Other research has focused on linkspam detection [18] and quantifying the rank increase obtained by creating Sybil pages [13].
Linkspam detection may be useful for excluding pages from the PageRank calculation, but better than building a fortress is to make the attack futile, that is, to develop techniques that yield PageRank spam resistance. Towards that end, some work limits or assign reset probability selectively [15, 20]. These approaches are generalizations of Personalized PageRank [24].
As expected, personalized PageRank is biased towards the vicinity of the trusted node. This undesired effect can be compensated for to some extent by concentrating reset probability on a subset of nodes rather than one (as in [15, 20]). Indeed, the approach has been successful for particular areas where the search space is relatively small (e.g. in Linguistic Knowledge Builder graph [3], Social Networks [8, 25], and Protein Interaction Networks [23]). But the scale of the web graph may require a large set of trusted pages for a general purpose PageRank.
The question of how to compute PageRank fast enough in practice has attracted a lot of attention, yielding a variety of theoretical and experimental results. The literature includes exact as well as approximation algorithms.
Exact computations involve the application of standard iterative methods, such as the Jacobi, Krylov subspace and power methods. A survey was published in [30]. If the computation is parallel, the web graph is first partitioned in blocks (cf. [27] and the references therein).
Approximations include a variety of techniques, either heuristic or with theoretical guarantees
[4, 9, 33, 35]. A common approach is to start multiple random walks from different nodes, aiming to approximate the rank with the number of visits to each node.Less related work includes distributed implementations [36], stochastic methods [7]
, and bounds on the second Eigenvalue of the web hyperlink matrix. The second Eigenvalue is related to convergence time to compute PageRank by iterated methods
[21].3 Preliminaries
In this section, we introduce notation and define a somewhat extended notion of PageRank.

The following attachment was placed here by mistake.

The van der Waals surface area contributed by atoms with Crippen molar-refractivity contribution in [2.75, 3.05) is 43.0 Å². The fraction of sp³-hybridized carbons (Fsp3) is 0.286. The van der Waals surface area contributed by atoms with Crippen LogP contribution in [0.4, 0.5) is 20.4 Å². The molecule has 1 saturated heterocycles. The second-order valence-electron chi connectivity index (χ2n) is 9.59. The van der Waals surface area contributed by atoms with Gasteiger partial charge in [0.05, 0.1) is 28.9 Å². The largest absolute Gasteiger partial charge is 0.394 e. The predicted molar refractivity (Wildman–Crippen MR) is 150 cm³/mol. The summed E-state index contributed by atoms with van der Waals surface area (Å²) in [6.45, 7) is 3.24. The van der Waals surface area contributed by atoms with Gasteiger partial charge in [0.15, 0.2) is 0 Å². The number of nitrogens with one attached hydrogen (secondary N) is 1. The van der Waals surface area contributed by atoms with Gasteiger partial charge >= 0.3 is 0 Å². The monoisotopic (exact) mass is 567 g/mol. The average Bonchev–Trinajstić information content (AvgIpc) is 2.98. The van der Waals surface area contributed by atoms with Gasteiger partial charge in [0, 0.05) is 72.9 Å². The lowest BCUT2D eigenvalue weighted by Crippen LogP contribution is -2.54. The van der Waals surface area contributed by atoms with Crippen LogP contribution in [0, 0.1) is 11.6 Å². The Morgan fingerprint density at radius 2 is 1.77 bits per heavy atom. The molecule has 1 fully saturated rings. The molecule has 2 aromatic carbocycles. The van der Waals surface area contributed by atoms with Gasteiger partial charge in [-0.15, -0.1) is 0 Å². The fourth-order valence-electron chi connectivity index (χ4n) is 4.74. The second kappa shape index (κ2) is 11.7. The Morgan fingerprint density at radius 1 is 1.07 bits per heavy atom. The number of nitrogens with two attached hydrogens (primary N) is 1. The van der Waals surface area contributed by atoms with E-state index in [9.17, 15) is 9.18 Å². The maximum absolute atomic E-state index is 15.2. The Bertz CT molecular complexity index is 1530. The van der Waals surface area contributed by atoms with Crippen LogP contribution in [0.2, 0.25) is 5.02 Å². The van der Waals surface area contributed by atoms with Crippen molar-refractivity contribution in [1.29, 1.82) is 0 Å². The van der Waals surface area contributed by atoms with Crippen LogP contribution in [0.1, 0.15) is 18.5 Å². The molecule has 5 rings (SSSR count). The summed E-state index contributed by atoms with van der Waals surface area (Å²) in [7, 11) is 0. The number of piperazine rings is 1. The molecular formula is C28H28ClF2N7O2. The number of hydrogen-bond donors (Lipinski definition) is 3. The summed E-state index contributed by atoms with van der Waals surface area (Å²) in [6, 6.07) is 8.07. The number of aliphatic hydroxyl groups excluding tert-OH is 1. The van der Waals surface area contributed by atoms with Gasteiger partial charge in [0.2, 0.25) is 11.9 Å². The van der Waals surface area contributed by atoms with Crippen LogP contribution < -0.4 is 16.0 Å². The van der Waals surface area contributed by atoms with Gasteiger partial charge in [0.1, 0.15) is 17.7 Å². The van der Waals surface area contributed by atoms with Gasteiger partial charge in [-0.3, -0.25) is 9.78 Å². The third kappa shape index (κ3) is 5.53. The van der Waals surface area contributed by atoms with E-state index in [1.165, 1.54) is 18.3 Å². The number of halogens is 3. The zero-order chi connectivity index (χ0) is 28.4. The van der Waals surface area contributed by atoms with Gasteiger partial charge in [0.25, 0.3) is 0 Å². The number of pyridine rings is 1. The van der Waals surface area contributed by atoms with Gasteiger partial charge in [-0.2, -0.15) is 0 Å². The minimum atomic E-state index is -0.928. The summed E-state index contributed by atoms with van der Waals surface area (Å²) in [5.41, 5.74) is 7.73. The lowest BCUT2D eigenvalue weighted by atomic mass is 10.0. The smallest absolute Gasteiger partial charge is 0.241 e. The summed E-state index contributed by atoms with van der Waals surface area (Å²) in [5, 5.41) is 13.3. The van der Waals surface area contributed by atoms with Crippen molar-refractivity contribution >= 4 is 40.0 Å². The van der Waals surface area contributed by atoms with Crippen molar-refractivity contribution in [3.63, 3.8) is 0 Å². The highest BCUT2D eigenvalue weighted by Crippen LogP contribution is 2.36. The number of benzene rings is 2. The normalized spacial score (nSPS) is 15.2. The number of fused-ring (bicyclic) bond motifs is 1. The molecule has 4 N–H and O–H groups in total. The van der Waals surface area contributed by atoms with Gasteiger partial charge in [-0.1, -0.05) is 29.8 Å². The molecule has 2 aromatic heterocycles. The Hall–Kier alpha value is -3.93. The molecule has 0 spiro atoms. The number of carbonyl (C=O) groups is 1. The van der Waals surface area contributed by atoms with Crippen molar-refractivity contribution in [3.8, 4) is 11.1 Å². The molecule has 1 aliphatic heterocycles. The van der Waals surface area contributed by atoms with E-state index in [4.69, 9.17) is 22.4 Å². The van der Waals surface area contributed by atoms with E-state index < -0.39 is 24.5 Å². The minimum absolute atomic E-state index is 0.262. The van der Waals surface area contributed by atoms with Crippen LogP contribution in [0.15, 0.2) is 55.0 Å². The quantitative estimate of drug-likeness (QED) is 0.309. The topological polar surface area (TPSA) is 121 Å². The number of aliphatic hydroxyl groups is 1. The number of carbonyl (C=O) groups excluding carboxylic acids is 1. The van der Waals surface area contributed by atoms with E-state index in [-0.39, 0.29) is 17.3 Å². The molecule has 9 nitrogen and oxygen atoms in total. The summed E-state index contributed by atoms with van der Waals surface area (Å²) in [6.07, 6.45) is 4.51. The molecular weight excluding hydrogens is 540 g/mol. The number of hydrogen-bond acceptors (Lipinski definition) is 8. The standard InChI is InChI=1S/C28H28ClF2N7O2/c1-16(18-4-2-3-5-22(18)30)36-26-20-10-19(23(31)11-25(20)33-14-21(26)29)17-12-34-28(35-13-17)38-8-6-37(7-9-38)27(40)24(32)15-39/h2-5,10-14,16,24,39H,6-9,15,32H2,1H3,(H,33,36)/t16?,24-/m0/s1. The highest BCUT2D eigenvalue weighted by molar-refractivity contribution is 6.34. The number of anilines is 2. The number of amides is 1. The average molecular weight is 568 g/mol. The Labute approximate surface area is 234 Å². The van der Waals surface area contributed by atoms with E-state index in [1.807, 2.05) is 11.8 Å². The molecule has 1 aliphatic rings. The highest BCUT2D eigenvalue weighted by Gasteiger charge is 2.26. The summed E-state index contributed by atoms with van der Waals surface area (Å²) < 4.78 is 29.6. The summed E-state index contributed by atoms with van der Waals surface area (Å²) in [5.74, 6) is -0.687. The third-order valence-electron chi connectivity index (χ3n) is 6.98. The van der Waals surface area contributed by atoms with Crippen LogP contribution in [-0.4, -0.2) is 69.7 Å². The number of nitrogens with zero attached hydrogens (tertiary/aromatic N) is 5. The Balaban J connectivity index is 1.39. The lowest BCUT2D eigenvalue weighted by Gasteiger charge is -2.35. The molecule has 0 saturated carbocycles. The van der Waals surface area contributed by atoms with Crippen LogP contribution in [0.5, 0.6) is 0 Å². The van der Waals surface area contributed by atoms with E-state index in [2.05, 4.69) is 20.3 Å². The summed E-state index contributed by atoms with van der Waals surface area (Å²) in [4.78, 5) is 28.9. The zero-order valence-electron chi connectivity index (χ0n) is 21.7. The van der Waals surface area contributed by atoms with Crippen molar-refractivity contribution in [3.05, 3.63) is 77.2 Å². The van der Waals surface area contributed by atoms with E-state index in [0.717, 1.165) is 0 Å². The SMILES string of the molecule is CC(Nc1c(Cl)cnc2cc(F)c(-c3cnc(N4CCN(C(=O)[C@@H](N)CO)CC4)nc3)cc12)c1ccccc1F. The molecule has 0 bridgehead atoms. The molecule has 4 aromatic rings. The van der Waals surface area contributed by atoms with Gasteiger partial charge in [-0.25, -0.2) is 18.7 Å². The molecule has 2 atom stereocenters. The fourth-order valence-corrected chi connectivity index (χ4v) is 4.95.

Let be a graph. For any node with no outgoing links, we assume it has a self loop, in order to simplify definitions and lemmas. For any edge , let be called an outneighbor of and be called an inneighbor of . For any , let and denote the set of inneighbors and outneighbors of respectively. For , let . Note that for all , because of the self loops. The definitions of IN and OUT are extended to subsets of nodes in a straightforward manner.
Let be the ndimensional nonnegative unit sphere denoting all possible dimensional probability vectors.
Note: throughout the rest of the paper, if is not specified, we will take it to be a default value. In the literature, this value is almost always .
The transition probability matrix, , of the random walk is
(1) 
where and denote matrices as follows:
For instance, for the case of a uniform reset vector, is the all matrix.
The random walk is a Markov chain defined by the sequence of moves of a particle between the nodes of
, where the location of the particle at any given time is the state of the system, and the onestep transition matrix is . This random walk on is well behaved, as summarized in the following.Theorem 1.
The random walk on , as defined above, has a unique stationary distribution for any graph , reset vector , and reset probability .
Proof.
Let be the set of nodes with positive probability in . Notice that these nodes belong to a strongly connected component in consisting of the nodes reachable from . These nodes form a unique essential communicating class in the Markov chain of the random walk on . By Proposition 1.26 in [31], such a Markov chain has a unique stationary distribution. ∎